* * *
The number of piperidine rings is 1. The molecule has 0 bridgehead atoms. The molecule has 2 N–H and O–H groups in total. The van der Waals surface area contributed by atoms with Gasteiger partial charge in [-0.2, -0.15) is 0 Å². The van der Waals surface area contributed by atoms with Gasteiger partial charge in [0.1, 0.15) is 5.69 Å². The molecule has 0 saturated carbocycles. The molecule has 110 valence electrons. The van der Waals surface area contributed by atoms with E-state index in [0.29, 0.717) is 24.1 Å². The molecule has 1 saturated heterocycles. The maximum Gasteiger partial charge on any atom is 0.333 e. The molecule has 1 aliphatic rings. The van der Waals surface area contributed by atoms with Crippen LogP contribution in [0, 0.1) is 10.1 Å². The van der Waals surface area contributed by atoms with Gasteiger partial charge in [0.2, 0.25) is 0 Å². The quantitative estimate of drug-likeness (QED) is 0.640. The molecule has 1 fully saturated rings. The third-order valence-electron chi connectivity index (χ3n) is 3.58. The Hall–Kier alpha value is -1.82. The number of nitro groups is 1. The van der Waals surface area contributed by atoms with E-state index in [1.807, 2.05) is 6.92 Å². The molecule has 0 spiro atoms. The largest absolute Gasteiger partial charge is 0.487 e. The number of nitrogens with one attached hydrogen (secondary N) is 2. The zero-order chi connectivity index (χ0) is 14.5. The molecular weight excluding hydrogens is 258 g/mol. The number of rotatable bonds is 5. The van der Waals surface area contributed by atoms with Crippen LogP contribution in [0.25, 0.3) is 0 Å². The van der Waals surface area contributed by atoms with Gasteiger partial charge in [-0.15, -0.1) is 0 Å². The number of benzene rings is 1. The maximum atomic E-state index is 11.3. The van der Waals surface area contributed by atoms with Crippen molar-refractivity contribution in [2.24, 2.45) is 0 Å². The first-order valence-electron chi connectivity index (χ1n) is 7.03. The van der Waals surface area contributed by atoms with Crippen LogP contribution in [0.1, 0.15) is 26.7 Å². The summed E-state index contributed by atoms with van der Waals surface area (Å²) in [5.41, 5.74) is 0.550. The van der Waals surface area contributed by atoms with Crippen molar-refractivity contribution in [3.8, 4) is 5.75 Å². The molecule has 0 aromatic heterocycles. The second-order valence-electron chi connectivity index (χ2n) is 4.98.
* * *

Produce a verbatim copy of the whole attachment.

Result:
The number of piperidine rings is 1. The molecule has 0 bridgehead atoms. The molecule has 2 N–H and O–H groups in total. The van der Waals surface area contributed by atoms with Gasteiger partial charge in [-0.2, -0.15) is 0 Å². The van der Waals surface area contributed by atoms with Gasteiger partial charge in [0.1, 0.15) is 5.69 Å². The molecule has 0 saturated carbocycles. The molecule has 110 valence electrons. The van der Waals surface area contributed by atoms with E-state index in [0.29, 0.717) is 24.1 Å². The molecule has 1 saturated heterocycles. The maximum Gasteiger partial charge on any atom is 0.333 e. The molecule has 1 aliphatic rings. The van der Waals surface area contributed by atoms with Crippen LogP contribution in [0, 0.1) is 10.1 Å². The van der Waals surface area contributed by atoms with Gasteiger partial charge in [0.2, 0.25) is 0 Å². The quantitative estimate of drug-likeness (QED) is 0.640. The molecule has 1 fully saturated rings. The third-order valence-electron chi connectivity index (χ3n) is 3.58. The Hall–Kier alpha value is -1.82. The number of nitro groups is 1. The van der Waals surface area contributed by atoms with E-state index in [1.807, 2.05) is 6.92 Å². The molecule has 0 spiro atoms. The largest absolute Gasteiger partial charge is 0.487 e. The number of nitrogens with one attached hydrogen (secondary N) is 2. The zero-order chi connectivity index (χ0) is 14.5. The molecular weight excluding hydrogens is 258 g/mol. The number of rotatable bonds is 5. The van der Waals surface area contributed by atoms with Crippen LogP contribution in [0.25, 0.3) is 0 Å². The van der Waals surface area contributed by atoms with Gasteiger partial charge in [-0.15, -0.1) is 0 Å². The number of benzene rings is 1. The maximum atomic E-state index is 11.3. The van der Waals surface area contributed by atoms with Crippen molar-refractivity contribution in [2.24, 2.45) is 0 Å². The first-order valence-electron chi connectivity index (χ1n) is 7.03. The van der Waals surface area contributed by atoms with Crippen LogP contribution in [0.1, 0.15) is 26.7 Å². The summed E-state index contributed by atoms with van der Waals surface area (Å²) in [5.41, 5.74) is 0.550. The van der Waals surface area contributed by atoms with Crippen molar-refractivity contribution in [3.8, 4) is 5.75 Å². The molecule has 0 aromatic heterocycles. The second-order valence-electron chi connectivity index (χ2n) is 4.98.